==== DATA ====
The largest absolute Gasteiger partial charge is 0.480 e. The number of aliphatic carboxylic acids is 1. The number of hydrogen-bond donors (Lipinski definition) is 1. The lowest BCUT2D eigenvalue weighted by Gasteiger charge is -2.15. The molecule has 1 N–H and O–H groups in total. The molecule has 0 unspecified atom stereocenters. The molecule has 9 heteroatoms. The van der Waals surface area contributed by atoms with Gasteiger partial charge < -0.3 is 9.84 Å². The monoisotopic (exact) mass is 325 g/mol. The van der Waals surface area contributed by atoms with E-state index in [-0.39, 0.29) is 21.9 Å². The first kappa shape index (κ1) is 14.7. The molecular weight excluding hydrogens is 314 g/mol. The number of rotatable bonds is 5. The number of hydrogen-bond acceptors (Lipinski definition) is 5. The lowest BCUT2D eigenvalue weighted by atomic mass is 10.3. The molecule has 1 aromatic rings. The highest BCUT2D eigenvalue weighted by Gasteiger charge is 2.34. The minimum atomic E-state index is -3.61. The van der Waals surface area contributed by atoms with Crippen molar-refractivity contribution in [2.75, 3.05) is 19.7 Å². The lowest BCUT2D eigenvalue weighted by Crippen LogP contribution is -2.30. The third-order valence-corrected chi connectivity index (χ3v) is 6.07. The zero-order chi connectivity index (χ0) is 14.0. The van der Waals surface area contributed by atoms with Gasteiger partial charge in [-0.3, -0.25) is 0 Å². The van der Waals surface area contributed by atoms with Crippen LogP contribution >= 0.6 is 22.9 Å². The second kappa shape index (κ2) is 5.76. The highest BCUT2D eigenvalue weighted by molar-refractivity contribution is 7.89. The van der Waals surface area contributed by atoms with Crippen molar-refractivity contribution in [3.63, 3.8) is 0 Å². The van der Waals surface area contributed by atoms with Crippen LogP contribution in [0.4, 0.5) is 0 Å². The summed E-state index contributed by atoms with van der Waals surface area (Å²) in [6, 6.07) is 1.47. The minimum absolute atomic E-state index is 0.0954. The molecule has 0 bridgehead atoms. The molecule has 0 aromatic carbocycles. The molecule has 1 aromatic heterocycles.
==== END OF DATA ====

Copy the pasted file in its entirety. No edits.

The largest absolute Gasteiger partial charge is 0.480 e. The number of aliphatic carboxylic acids is 1. The number of hydrogen-bond donors (Lipinski definition) is 1. The lowest BCUT2D eigenvalue weighted by Gasteiger charge is -2.15. The molecule has 1 N–H and O–H groups in total. The molecule has 0 unspecified atom stereocenters. The molecule has 9 heteroatoms. The van der Waals surface area contributed by atoms with Gasteiger partial charge < -0.3 is 9.84 Å². The monoisotopic (exact) mass is 325 g/mol. The van der Waals surface area contributed by atoms with E-state index in [-0.39, 0.29) is 21.9 Å². The first kappa shape index (κ1) is 14.7. The molecular weight excluding hydrogens is 314 g/mol. The number of rotatable bonds is 5. The number of hydrogen-bond acceptors (Lipinski definition) is 5. The lowest BCUT2D eigenvalue weighted by atomic mass is 10.3. The molecule has 1 aromatic rings. The highest BCUT2D eigenvalue weighted by Gasteiger charge is 2.34. The minimum atomic E-state index is -3.61. The van der Waals surface area contributed by atoms with Crippen molar-refractivity contribution in [2.75, 3.05) is 19.7 Å². The lowest BCUT2D eigenvalue weighted by Crippen LogP contribution is -2.30. The third-order valence-corrected chi connectivity index (χ3v) is 6.07. The zero-order chi connectivity index (χ0) is 14.0. The van der Waals surface area contributed by atoms with Gasteiger partial charge in [-0.3, -0.25) is 0 Å². The van der Waals surface area contributed by atoms with Crippen LogP contribution >= 0.6 is 22.9 Å². The second kappa shape index (κ2) is 5.76. The highest BCUT2D eigenvalue weighted by molar-refractivity contribution is 7.89. The van der Waals surface area contributed by atoms with Crippen molar-refractivity contribution in [3.63, 3.8) is 0 Å². The van der Waals surface area contributed by atoms with Crippen LogP contribution in [0.4, 0.5) is 0 Å². The summed E-state index contributed by atoms with van der Waals surface area (Å²) in [6, 6.07) is 1.47. The minimum absolute atomic E-state index is 0.0954. The molecule has 0 bridgehead atoms. The molecule has 0 aromatic carbocycles. The molecule has 1 aromatic heterocycles.